The pink flowers that were in bloom behind the main hall at Ssanggyesa Temple.
Hello Again Everyone!!
North of Hadong is Ssanggyesa Temple, which means “Twin Streams Temple,” in English. The temple’s origins date back to 722 A.D., when it was first called Okcheonsa Temple. Instructed in a dream by the Jirisan Sanshin, monks Daebi and Sambeop, were told to find a valley where arrowroot blossomed even during the wintertime. This is how they came to find the valley location for their new temple. In this location, after having returned from China, they buried the skull of the Sixth Zen Patriarch, Huineng. In 840 A.D., the temple was enlarged, and its name was changed to its present name of Ssanggyesa Temple by Jingam-seonsa.
You first approach Ssanggyesa Temple up a beautifully wooded forest. The first structure to greet you is the top-heavy Iljumun Gate. The next building, with the twelve zodiac generals painted on it, is the Geumgangmun Gate that houses both two child-like images of Munsu-bosal (The Bodhisattva of Wisdom) and Bohyun-bosal (The Bodhisattva of Power). Amazingly, this gate dates back to 1641. The final gate of the three is the squarish Cheonwangmun Gate. This gate houses four intimidating statues of the Four Heavenly Kings, and the gate dates back to 1704.
Up a flight of stairs, you’ll next come to the Palryeong-ru Pavilion. This pavilion blocks most of the lower courtyard; however, the Beopjong-ru, bell pavilion, lies just to the left of it. And to the right stands the Nine-Story Stone Pagoda. While the pagoda only dates back to 1990, purportedly, it enshrines three sari (crystallized remains) from the Buddha. If you follow a pathway and a steep set of stairs just past the bell pavilion, you’ll come to an elevated courtyard that houses a unique collection of shrine halls including the Palsang-jeon and the Geum-dang. Inside the Palsang-jeon are eight extremely intricate murals dedicated to the Buddha, as well as solitary statue of Seokgamoni-bul (The Historical Buddha) on the main altar. Up another flight of stairs, you’ll see the Geum-dang, which houses an ancient pagoda inside its walls.
Back at the Palryeong-ru Pavilion and looking north-east, you’ll encounter National Treasure #47. This treasure is the historic Jingam’s stele. The body of the stele was written by the famed Confucian-Daoist scholar, Goun (Choi Chi-won). The stele dates back to 886-887, and the body of the biseok describes the history of the temple. Nine dragons dance around its capstone, while a dragon-like turtle bears the burden of the ancient stone’s weight. Take the time to have a look at this remarkable artifact.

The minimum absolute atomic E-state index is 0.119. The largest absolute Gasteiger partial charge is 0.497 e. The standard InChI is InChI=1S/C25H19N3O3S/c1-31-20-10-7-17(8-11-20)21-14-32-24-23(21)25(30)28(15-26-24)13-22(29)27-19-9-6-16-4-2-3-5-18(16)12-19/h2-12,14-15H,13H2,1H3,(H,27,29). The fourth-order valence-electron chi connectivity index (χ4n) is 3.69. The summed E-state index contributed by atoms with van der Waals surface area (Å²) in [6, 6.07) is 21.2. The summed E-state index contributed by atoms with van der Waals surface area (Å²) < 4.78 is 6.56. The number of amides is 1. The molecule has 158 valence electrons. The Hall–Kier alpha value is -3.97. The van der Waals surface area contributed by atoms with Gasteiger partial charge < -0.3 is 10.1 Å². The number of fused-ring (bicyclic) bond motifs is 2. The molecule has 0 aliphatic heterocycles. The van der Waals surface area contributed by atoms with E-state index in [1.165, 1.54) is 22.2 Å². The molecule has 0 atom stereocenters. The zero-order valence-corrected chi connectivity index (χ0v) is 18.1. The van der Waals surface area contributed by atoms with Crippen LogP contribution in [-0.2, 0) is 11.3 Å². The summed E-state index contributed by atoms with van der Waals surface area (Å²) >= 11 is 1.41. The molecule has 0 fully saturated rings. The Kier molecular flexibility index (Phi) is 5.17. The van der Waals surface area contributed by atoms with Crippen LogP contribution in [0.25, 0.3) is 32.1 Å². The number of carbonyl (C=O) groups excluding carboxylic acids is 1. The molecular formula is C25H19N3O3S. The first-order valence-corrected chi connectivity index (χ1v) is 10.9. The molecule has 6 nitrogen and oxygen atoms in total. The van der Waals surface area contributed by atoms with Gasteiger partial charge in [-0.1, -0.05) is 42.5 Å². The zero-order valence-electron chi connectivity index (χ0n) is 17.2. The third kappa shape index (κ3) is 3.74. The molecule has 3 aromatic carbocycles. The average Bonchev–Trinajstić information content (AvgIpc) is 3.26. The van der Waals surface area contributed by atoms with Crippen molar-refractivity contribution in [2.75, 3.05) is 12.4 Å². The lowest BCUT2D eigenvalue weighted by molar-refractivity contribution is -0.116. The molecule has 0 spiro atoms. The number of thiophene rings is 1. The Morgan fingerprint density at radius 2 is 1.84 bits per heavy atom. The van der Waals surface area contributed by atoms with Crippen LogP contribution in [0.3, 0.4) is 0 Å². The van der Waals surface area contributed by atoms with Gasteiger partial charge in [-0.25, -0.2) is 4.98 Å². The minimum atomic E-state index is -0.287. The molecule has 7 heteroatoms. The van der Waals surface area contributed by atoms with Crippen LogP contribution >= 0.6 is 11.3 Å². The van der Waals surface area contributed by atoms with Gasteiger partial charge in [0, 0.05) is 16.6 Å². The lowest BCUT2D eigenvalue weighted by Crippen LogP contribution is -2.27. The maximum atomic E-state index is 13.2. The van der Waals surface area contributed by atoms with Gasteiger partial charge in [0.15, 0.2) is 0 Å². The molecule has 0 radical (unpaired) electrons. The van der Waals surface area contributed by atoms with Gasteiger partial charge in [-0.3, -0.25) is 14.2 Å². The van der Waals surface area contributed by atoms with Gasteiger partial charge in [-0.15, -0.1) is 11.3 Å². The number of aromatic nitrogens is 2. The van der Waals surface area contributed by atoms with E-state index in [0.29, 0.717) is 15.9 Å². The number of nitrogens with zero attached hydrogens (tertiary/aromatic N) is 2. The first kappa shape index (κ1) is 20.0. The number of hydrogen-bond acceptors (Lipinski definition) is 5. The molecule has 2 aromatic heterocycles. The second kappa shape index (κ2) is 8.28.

Just past this beautiful biseok lies the Daeung-jeon, main hall, at Ssanggyesa Temple. Sitting inside this large main hall are seven statues on the main altar. Sitting in the centre of the seven is a statue of Seokgamoni-bul. He’s joined to the right by a triad of statues centred by Yaksayore-bul (The Medicine Buddha). The other two figures that make up this triad are Ilgwang (The Sun Bodhiasttva) and Wolgwang (The Moon Bodhisattva). The triad to the left of the Buddha is centred by Amita-bul (The Buddha of the Western Paradise). He’s joined by Gwanseeum-bosal (The Bodhisattva of Compassion) and Daesaeji-bosal (The Bodhisattva of Power and Wisdom for Amita-bul). Also inside these walls are a beautiful guardian mural and a Gamno-do painting.
Directly to the left of the main hall is the Nahan-jeon, which houses some of the most intricate murals dedicated to the Nahan (The Historical Disciples of the Buddha) in all of Korea. They are joined by a simplistic wooden collection of the 16 Nahan. And directly to the right of the main hall is the Myeongbu-jeon.
To the rear of the main hall, and newly built, is an outdoor altar similar to the one at Tongdosa Temple. Purportedly, the altar at Ssanggyesa Temple, just like Tongdosa Temple, also houses a sari from the Buddha. This shrine is joined to the left by the Hwaeom-jeon, which houses some holy texts, as well as a golden statue of Birojana-bul (The Buddha of Cosmic Energy) sitting in the centre chamber.
Just to the rear of the Hwaeom-jeon is the Samseong-gak shaman shrine hall. Housed inside this hall are some of the most unique incarnations of the three most popular shaman deities in the Korean pantheon. In the centre hangs the well-populated 49 star Chilseong (The Seven Stars). This mural is joined by the Seongmo Halmae Sanshin (The Holy-Mother Grandmother Mountain Spirit). She appears quite regal even without a crown. And the final of the three is Dokseong (The Lonely Saint).
Admission to the temple is 2,500 won.
HOW TO GET THERE: From the Hadong Intercity Bus Terminal, you can take bus bound for Ssanggyesa Temple. The bus ride should take about 20 to 25 minutes.
OVERALL RATING: 9/10. Ssanggyesa Temple is filled with temple shrine halls to visit. It also includes an altar and a pagoda that purportedly house the Buddha’s remains, as well as a National Treasure that dates back to the 9th century. And with the temple being situated in Jirisan National Park, well, Ssanggyesa Temple quickly becomes a must for any temple adventurer.